Women in the labor movement
Subject Source: Library of Congress Subject Headings
Found in 5 Collections and/or Records:
Abstract Dolores Huerta champions the rights of farm workers and Latinos. As a young teacher her experiences in classrooms filled with hungry children of migrant farm workers led her to believe that an even greater need was organizing farm workers. Dolores first met Cesar Chavez in the late 1950s while organizing farm workers under the name of the Agricultural Workers Association. In 1962 they founded the National Farm Workers Association in Delano, California. Today, Dolores Huerta continues to place...
Abstract Katherine Pollak was active in workers' education from 1927-1934. She worked at the CIO national office from 1935-1937 as an assistant to the director. Her papers include original notes and minutes of the earliest CIO meetings. She returned to the CIO national office from 1942-55 as Associate Director of Research, she focused on Social Security, manpower, farm labor and women and children. At the AFL-CIO national office (1955-61), she was assistant director of the Social Security Department and...
Abstract Olive R. Beasley led a career devoted to improving human and civil rights for minority groups. She served as secretary and later as executive director of the Michigan Committee on Civil Rights and was a member of the Fair Employment Practices Commission. She continued to serve its successor, the Michigan Civil Rights Commission as executive director of the Flint office. She also held numerous posts in labor and community organizations in Detroit and Flint including president of AFSCME Local 52,...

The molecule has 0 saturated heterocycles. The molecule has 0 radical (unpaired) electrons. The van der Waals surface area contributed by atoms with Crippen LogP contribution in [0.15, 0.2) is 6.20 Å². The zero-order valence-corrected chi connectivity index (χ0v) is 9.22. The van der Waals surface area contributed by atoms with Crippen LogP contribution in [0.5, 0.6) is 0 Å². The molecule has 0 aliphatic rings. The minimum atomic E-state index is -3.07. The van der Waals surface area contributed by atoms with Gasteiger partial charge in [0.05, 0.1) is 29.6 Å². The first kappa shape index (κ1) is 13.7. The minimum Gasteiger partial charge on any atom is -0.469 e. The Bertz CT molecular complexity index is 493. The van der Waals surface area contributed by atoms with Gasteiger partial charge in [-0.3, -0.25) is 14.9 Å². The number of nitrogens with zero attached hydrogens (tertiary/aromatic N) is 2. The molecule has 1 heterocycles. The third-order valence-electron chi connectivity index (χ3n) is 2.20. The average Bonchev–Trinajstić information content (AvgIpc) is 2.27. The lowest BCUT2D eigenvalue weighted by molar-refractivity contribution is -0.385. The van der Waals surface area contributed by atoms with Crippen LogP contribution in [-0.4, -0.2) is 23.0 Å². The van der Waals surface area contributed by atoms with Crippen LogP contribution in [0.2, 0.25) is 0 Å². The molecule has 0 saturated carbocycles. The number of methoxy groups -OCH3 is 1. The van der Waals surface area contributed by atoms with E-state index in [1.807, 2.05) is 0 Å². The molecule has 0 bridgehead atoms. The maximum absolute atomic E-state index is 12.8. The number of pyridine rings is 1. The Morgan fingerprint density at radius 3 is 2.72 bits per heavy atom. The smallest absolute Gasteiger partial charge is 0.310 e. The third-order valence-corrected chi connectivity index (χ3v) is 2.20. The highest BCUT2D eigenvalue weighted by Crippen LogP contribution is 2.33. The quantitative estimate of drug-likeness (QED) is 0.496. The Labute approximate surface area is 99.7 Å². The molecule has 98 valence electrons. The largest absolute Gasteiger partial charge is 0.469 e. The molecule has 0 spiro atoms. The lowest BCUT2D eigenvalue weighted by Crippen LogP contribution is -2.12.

Abstract The Service Employees International Union (SEIU) was founded in 1921 as a union of flat janitors. Over the years it has grown in size and scope, now comprising three divisions: healthcare, property services, and public services. While most of SEIU’s members reside in the United States, the SEIU is an international union with members and affiliates in countries all over the world. The records of SEIU’s International Affairs Department document the SEIU’s relationships with companies, unions,...
Abstract Susan E. Holleran was a labor journalist for AFSCME's national headquarters and its international magazine. Additionally, she was a founding member of the Coalition of Labor Union Women (CLUW), a member of the National Organization of Women (NOW), active in community service activities of the Washington, D.C. AFL-CIO, and coordinator of the first national conference on pay equity which resulted in the founding of the National Committee on Pay Equity in 1979. Holleran died of cancer on December...